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--> be used to augment the supply of water in the study area, some of the more promisingæwastewater reclamation, desalination, and water transfersæare all energy-intensive. Landscapes The region has a hot, dry climate, consisting of a dry coast and strip of dry forest upland grading into semidesert and desert. As shown in Figure 2.2, most of the study area is classified as subtropical scrubland, semidesert, and desert. To the north there is an area of temperature steppe and semidesert, and to the south a large expanse of desert, stretching from Egypt into Saudi Arabia. To the southwest the Nile delta abuts, and to the distant east the great neighboring floodplains of the Tigris-Euphrates carry water from Turkey. The Mediterranean coast is fringed by a gently rolling plain, 15 to 25 kilometers (km) wide, covered by sparse woodland and shrub vegetation. The brown soils of the coastal plain are sandy, requiring large quantities of water and fertilizer to be productive. The plain has a mean altitude of about 50 meters (m) above sea level and gives way to steppe with grassy cover on black and chestnut soils overlying limestone. The steppe gradually rises to form a mountainous upland area with an average altitude of 600 m and having several peaks higher than 1,000 m. The steeper mountain slopes of this upland have been severely eroded and are mostly barren. Soils in the upland limestone areas tend to be shallow, stony, and suitable only for pasture and nonmechanized farming. Alluvial soils in the larger valleys are more suitable for agriculture. The eastern part of the upland is a semidesert with poor soil development. The transition to the Rift Valley (a part of the Syrian-African rift), east of the uplands is sharp, with land altitudes falling from 600 m above sea level to 200 to 400 m below sea level over a distance of about 15 km. The Rift Valley, a continuation of Africa's Great Rift Valley, contains Lake Kinneret/Lake Tiberias/Sea of Galilee, which is 200 m below sea level, and the Dead Sea, with the world's lowest land altitude of 400 m below sea level. The land parts of the Rift Valley are underlain by fertile alluvial soils, but requiring irrigation to be agriculturally productive. East of the Jordan Rift Valley is an upland area whose western edge forms an escarpment rising more than 1000 meters above the valley floor and with peaks exceeding 1000 m above sea level. This upland area is 30 to 50 km across and is covered with sparse forest and shrub vegetation. Soil development is generally poor here, except in the northern part, where weathering of basaltic rocks has formed rich, brown soils in some of the larger valleys containing alluvial soils. This upland area grades into a relatively featureless rock-and gravel-covered steppe with altitudes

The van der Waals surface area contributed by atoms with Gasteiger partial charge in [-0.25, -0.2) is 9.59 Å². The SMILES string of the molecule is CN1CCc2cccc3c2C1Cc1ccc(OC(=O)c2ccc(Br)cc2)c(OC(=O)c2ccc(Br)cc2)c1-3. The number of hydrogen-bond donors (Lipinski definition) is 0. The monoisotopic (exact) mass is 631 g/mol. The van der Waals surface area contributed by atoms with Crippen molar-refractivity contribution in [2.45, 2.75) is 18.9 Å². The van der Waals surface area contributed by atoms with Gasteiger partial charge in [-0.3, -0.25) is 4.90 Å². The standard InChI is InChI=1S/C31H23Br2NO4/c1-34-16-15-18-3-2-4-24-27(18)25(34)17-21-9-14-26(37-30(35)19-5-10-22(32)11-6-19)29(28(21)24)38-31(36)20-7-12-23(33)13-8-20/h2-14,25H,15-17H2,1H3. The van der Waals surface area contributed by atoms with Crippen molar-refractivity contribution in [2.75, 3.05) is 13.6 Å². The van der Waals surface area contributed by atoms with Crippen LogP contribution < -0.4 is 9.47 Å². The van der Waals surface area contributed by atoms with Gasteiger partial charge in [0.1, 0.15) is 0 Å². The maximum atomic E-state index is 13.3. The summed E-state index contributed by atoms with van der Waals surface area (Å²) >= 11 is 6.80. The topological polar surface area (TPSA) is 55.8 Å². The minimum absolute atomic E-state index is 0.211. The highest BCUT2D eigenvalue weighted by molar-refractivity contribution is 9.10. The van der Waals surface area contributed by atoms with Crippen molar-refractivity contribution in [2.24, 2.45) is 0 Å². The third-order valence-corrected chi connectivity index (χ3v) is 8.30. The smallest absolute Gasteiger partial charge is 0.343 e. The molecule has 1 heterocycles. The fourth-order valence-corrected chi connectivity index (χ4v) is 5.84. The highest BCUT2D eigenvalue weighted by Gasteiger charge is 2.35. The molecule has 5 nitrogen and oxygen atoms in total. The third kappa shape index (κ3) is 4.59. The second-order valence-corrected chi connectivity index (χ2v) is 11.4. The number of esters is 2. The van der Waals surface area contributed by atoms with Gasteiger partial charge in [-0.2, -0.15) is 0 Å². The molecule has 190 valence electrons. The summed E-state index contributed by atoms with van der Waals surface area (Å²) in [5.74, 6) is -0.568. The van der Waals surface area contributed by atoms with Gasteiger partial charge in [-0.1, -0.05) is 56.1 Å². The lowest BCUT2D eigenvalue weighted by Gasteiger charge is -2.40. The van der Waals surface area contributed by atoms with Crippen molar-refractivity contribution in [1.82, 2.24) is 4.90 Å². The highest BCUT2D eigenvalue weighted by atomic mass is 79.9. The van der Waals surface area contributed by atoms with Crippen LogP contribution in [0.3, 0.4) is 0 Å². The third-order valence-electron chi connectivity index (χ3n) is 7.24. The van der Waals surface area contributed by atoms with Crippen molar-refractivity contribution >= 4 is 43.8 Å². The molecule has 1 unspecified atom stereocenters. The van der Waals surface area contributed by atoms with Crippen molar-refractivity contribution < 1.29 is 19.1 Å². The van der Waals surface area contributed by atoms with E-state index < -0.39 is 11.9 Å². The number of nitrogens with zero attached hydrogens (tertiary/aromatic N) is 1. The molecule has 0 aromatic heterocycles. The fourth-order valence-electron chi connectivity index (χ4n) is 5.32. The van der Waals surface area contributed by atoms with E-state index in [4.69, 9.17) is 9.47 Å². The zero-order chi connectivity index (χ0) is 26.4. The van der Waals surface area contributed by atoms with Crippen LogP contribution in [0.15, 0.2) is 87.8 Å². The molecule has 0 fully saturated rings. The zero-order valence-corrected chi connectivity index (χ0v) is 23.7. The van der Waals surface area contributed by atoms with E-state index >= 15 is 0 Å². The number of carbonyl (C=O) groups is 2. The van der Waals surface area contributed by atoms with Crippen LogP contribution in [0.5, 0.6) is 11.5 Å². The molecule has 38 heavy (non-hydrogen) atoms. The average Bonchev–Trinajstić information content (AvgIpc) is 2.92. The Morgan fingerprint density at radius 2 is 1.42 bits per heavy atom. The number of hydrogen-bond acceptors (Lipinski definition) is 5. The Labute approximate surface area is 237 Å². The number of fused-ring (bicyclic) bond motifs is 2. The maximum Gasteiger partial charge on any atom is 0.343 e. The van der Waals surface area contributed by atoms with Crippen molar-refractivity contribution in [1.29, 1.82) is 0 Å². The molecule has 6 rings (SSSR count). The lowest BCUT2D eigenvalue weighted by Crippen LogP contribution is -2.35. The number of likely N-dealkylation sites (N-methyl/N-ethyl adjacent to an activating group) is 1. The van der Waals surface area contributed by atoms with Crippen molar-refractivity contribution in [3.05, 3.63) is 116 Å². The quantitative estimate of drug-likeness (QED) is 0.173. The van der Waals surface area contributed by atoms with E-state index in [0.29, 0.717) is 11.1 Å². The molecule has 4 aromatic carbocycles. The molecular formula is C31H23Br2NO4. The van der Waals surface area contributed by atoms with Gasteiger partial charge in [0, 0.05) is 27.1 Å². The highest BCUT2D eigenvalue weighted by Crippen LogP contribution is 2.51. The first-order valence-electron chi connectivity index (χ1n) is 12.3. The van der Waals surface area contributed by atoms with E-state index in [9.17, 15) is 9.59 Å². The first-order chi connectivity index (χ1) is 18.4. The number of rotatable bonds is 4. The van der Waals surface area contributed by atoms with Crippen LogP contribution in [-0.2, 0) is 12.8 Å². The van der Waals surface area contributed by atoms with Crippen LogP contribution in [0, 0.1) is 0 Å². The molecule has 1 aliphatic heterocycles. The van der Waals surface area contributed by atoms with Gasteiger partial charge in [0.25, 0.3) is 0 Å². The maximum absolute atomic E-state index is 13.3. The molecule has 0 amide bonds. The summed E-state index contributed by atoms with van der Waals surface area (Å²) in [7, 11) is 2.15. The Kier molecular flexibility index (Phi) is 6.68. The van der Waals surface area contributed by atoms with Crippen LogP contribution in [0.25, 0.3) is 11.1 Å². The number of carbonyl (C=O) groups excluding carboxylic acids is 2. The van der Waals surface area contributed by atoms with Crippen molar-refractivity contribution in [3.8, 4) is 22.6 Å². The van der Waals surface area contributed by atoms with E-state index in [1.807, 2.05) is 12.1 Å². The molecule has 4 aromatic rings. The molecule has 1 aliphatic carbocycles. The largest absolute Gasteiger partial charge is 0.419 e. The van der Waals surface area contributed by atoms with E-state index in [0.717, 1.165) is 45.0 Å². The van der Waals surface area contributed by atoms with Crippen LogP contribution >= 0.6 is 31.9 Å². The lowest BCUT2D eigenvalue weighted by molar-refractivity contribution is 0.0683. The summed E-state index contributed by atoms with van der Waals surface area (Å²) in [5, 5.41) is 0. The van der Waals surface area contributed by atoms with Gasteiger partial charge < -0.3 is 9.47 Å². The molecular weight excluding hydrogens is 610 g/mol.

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--> FIGURE 2.2 Major landscape types in the study area. NOTE: Some scientists would favor using the term "scrubland" for "shrubs." SOURCE: Geographical belts and zonal types of landschafts. Moscow: Principal Organization of Soviet Ministers for Geology and Cartography 1:15,000,000.